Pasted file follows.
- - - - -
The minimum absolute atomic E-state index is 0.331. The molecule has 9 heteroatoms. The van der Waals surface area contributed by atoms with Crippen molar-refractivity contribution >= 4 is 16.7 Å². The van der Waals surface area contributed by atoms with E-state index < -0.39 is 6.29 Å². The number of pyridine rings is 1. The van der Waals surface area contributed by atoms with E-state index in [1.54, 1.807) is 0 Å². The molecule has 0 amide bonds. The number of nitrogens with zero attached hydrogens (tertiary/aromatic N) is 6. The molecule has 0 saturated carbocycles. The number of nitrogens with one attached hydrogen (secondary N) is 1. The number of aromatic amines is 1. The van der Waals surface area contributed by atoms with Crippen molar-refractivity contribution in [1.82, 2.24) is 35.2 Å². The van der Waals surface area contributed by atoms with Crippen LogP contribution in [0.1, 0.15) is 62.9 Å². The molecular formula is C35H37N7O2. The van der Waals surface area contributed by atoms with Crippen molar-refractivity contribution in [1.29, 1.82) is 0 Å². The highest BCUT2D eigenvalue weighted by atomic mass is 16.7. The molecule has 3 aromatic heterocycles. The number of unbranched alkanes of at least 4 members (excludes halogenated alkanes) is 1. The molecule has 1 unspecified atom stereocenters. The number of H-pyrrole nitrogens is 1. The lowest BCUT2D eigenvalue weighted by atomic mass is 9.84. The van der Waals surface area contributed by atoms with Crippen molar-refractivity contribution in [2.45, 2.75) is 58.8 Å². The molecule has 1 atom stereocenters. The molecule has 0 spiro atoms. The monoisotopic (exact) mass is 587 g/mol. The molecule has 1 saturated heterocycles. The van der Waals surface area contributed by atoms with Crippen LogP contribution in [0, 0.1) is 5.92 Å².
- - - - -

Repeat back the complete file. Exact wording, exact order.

The minimum absolute atomic E-state index is 0.331. The molecule has 9 heteroatoms. The van der Waals surface area contributed by atoms with Crippen molar-refractivity contribution >= 4 is 16.7 Å². The van der Waals surface area contributed by atoms with E-state index < -0.39 is 6.29 Å². The number of pyridine rings is 1. The van der Waals surface area contributed by atoms with E-state index in [1.54, 1.807) is 0 Å². The molecule has 0 amide bonds. The number of nitrogens with zero attached hydrogens (tertiary/aromatic N) is 6. The molecule has 0 saturated carbocycles. The number of nitrogens with one attached hydrogen (secondary N) is 1. The number of aromatic amines is 1. The van der Waals surface area contributed by atoms with Crippen molar-refractivity contribution in [1.82, 2.24) is 35.2 Å². The van der Waals surface area contributed by atoms with Crippen LogP contribution in [0.1, 0.15) is 62.9 Å². The molecular formula is C35H37N7O2. The van der Waals surface area contributed by atoms with Crippen molar-refractivity contribution in [1.29, 1.82) is 0 Å². The highest BCUT2D eigenvalue weighted by atomic mass is 16.7. The molecule has 3 aromatic heterocycles. The number of unbranched alkanes of at least 4 members (excludes halogenated alkanes) is 1. The molecule has 1 unspecified atom stereocenters. The number of H-pyrrole nitrogens is 1. The lowest BCUT2D eigenvalue weighted by atomic mass is 9.84. The van der Waals surface area contributed by atoms with Crippen molar-refractivity contribution in [2.45, 2.75) is 58.8 Å². The molecule has 1 atom stereocenters. The molecule has 0 spiro atoms. The monoisotopic (exact) mass is 587 g/mol. The molecule has 1 saturated heterocycles. The van der Waals surface area contributed by atoms with Crippen LogP contribution in [0, 0.1) is 5.92 Å².